Photo credit: Getty 

Your breathing will slow as well.

Photo Credit: Getty 

Depending on the method used, the effect can last anywhere from four to 12 hours.

For severe pain, doctors typically prescribe opioid painkillers like morphine for a period of four to 12 hours, according to the Mayo Clinic. Because of their risks, it's important to take prescription painkillers only according to your physician's specific instructions.

Photo Credit: Getty 

Overdosing can stop breathing and cause brain damage, coma, or even death.

2014 report from the American Academy of Neurology estimates that more than 100,000 Americans have died from prescribed opioids since the late 1990s. Those at highest risk include people between 35 and 54, the report found, and deaths for this age group have exceeded deaths from firearms and car crashes.

Photo Credit: Getty 

Combining them with alcohol or other drugs — even when taken according to the directions — can be especially deadly.

Since they slow breathing, combining opioid painkillers with other drugs with similar effects can drastically raise the chances of accidental overdose and death.

Yet they're often prescribed together anyway, according to the National Institute on Drug Abuse. "Unfortunately, too many patients are still co-prescribed opioid pain relievers and benzodiazepines [tranquilizers]," the institute said. In 2011, 31% of prescription opioid-related overdose deaths involved these drugs.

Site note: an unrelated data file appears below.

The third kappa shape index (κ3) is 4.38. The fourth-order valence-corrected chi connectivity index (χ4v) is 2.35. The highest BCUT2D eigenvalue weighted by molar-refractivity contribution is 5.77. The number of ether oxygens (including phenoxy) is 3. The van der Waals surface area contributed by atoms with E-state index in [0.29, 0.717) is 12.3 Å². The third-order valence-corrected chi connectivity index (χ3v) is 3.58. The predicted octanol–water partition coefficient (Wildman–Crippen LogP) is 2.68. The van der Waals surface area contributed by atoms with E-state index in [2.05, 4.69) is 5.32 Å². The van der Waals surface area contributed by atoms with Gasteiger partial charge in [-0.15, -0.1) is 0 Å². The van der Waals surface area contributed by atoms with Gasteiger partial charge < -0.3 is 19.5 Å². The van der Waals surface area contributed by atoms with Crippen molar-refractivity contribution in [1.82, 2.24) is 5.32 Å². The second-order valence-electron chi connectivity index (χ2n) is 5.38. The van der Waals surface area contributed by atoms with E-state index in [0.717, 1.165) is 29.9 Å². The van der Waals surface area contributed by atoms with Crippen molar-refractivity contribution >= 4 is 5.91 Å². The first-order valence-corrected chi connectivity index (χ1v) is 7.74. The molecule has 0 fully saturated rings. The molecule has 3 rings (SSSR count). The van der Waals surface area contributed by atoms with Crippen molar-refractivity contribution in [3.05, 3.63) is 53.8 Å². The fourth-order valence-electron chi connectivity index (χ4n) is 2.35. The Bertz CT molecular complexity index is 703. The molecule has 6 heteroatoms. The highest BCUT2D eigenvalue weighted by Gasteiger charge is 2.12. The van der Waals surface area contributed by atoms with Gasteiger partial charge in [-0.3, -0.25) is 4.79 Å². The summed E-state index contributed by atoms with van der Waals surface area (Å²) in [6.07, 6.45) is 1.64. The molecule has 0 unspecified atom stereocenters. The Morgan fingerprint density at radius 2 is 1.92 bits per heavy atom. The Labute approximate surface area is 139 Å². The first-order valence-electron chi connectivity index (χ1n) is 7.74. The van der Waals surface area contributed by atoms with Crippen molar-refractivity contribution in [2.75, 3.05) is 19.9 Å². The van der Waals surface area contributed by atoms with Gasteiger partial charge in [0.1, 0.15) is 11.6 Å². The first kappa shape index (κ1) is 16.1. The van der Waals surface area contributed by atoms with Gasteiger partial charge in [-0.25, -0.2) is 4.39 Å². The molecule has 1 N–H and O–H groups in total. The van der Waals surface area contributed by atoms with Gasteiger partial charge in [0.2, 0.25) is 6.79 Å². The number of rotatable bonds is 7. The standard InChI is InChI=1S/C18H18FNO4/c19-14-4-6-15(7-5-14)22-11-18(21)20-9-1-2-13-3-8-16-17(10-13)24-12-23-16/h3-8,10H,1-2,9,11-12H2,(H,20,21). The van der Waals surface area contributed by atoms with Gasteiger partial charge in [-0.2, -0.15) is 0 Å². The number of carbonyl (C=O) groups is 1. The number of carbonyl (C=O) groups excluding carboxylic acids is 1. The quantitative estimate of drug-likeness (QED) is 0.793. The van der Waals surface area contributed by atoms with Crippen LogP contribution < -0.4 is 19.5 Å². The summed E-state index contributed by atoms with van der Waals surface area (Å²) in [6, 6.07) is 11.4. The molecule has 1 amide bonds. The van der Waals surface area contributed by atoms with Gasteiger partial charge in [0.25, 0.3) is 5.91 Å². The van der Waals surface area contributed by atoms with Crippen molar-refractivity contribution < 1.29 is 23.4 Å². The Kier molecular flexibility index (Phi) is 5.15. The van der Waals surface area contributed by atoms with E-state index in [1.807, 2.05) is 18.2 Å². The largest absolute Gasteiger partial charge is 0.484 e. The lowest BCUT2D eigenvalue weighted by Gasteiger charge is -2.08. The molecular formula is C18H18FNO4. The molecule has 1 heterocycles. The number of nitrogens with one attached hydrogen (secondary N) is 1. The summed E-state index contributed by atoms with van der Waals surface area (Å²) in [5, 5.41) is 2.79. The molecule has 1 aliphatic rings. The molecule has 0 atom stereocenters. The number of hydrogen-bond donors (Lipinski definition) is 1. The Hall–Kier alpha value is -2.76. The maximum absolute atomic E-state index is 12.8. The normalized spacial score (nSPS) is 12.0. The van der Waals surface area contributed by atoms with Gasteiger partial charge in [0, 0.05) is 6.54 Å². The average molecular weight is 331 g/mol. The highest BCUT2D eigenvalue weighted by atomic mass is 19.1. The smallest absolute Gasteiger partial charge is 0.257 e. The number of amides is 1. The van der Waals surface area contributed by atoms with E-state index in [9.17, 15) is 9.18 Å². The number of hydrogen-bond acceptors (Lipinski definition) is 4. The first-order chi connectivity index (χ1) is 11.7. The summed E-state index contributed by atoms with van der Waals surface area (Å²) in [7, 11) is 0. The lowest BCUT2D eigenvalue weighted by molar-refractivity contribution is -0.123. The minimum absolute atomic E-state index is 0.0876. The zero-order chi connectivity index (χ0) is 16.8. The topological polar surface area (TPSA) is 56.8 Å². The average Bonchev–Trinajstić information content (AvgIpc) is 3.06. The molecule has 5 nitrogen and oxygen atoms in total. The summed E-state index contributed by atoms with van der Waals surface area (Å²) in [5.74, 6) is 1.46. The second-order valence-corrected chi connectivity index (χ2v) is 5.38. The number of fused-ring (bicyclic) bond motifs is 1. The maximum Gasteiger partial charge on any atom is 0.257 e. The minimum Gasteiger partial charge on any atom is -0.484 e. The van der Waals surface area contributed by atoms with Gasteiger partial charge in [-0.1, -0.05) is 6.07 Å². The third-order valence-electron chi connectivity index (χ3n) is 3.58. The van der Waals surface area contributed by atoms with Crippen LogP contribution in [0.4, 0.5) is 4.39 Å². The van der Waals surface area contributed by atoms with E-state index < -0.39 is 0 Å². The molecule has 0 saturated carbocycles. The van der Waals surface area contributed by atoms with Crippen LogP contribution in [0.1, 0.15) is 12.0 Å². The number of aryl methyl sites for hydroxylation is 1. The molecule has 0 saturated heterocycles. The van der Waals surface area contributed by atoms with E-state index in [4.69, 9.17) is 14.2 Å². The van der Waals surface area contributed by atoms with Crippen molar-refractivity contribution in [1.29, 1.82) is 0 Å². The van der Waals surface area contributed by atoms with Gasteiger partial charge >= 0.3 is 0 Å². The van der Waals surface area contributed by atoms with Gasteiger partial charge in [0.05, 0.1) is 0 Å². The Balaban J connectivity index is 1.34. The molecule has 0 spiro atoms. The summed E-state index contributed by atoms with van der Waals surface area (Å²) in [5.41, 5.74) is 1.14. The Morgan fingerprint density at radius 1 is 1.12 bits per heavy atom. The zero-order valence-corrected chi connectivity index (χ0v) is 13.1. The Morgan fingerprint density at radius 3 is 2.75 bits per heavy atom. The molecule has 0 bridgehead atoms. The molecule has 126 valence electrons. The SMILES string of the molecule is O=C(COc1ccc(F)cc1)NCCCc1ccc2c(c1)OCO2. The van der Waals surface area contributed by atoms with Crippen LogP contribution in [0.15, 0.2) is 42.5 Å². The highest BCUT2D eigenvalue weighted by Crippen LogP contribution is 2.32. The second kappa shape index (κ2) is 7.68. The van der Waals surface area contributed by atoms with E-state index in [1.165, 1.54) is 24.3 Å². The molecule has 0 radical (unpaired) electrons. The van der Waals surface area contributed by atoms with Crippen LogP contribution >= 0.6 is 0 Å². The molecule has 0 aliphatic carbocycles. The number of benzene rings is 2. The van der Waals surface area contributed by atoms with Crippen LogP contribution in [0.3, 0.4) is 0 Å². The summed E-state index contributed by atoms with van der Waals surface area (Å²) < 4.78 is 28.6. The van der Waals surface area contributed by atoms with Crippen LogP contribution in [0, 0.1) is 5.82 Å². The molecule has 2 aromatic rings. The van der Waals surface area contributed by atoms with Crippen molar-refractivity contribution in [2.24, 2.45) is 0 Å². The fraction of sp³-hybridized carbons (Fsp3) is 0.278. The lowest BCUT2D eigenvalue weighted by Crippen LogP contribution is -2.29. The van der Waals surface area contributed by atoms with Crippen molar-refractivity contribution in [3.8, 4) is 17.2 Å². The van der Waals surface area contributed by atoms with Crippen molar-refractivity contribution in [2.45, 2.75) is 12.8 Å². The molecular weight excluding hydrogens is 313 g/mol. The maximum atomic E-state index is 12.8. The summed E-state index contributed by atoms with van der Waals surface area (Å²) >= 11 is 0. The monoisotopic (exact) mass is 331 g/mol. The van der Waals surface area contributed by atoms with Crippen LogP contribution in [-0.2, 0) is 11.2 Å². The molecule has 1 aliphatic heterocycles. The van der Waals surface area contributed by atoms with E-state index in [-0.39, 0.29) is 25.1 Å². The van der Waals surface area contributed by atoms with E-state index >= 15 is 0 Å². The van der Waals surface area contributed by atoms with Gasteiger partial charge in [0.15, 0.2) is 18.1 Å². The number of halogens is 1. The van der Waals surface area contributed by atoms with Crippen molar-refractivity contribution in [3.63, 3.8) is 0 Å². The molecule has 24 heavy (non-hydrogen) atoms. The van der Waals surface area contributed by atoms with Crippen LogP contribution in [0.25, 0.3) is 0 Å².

Photo credit: Getty 

Abusing opioid painkillers has been linked with abusing similar drugs, like heroin.

A CDC report found that people who'd abused opioid painkillers were 40 times as likely to abuse heroin compared with people who'd never abused them. The National Institute on Drug Abuse says that close to half of young people surveyed in three recent studies who'd injected heroin said they'd abused prescription painkillers before they started using heroin.

Photo credit: Getty 

You may also develop a tolerance for the drugs so that you need more to get the same effect over time.

Tolerance to opioid painkillers happens when the brain cells with opioid receptors — the keyholes where the opioids fit — become less responsive to the opioid stimulation over time. Scientists think that this may play a powerful role in addiction.

Photo credit: Getty 

Suddenly stopping the drugs can result in withdrawal symptoms like shakiness, vomiting, and diarrhea.

Taking prescription painkillers for an extended period increases the likelihood that your brain will adapt to them by making less of its own natural opioids. So when you stop taking the drugs, you can feel pretty miserable. For most people, this is uncomfortable but temporary.

But in people who are vulnerable to addiction, it can be dangerous because it can spurn repeated use.

"From a clinical standpoint, opioid withdrawal is one of the most powerful factors driving opioid dependence and addictive behaviors," Yale psychiatrists Thomas Kosten and Tony George write in a 2002 paper in the Journal of Addiction Science & Clinical Practice.

Photo credit: Getty 

HIDE CAPTION
SHOW CAPTION
of
SEE ALL
BACK TO SLIDE